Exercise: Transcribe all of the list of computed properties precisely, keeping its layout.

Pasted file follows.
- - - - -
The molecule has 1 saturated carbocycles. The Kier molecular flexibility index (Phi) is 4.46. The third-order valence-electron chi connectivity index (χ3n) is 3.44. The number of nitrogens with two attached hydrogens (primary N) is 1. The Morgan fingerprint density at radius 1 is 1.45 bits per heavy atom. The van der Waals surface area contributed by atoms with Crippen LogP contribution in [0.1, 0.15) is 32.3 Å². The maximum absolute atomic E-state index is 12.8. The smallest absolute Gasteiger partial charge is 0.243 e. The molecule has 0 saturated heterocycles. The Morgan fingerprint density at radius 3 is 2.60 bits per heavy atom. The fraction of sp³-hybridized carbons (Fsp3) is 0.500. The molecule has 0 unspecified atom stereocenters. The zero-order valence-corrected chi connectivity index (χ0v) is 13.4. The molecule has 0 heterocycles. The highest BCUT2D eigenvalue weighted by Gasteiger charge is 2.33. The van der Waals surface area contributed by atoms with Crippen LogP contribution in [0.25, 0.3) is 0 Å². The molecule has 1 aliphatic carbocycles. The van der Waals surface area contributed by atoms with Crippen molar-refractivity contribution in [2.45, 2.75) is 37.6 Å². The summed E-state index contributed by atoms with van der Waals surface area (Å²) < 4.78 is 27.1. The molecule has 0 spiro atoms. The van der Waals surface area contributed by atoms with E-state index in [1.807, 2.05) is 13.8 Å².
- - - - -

The molecule has 1 saturated carbocycles. The Kier molecular flexibility index (Phi) is 4.46. The third-order valence-electron chi connectivity index (χ3n) is 3.44. The number of nitrogens with two attached hydrogens (primary N) is 1. The Morgan fingerprint density at radius 1 is 1.45 bits per heavy atom. The van der Waals surface area contributed by atoms with Crippen LogP contribution in [0.1, 0.15) is 32.3 Å². The maximum absolute atomic E-state index is 12.8. The smallest absolute Gasteiger partial charge is 0.243 e. The molecule has 0 saturated heterocycles. The Morgan fingerprint density at radius 3 is 2.60 bits per heavy atom. The fraction of sp³-hybridized carbons (Fsp3) is 0.500. The molecule has 0 unspecified atom stereocenters. The zero-order valence-corrected chi connectivity index (χ0v) is 13.4. The molecule has 0 heterocycles. The highest BCUT2D eigenvalue weighted by Gasteiger charge is 2.33. The van der Waals surface area contributed by atoms with Crippen LogP contribution in [0.25, 0.3) is 0 Å². The molecule has 1 aliphatic carbocycles. The van der Waals surface area contributed by atoms with Crippen molar-refractivity contribution in [2.45, 2.75) is 37.6 Å². The summed E-state index contributed by atoms with van der Waals surface area (Å²) < 4.78 is 27.1. The molecule has 0 spiro atoms. The van der Waals surface area contributed by atoms with E-state index in [1.807, 2.05) is 13.8 Å².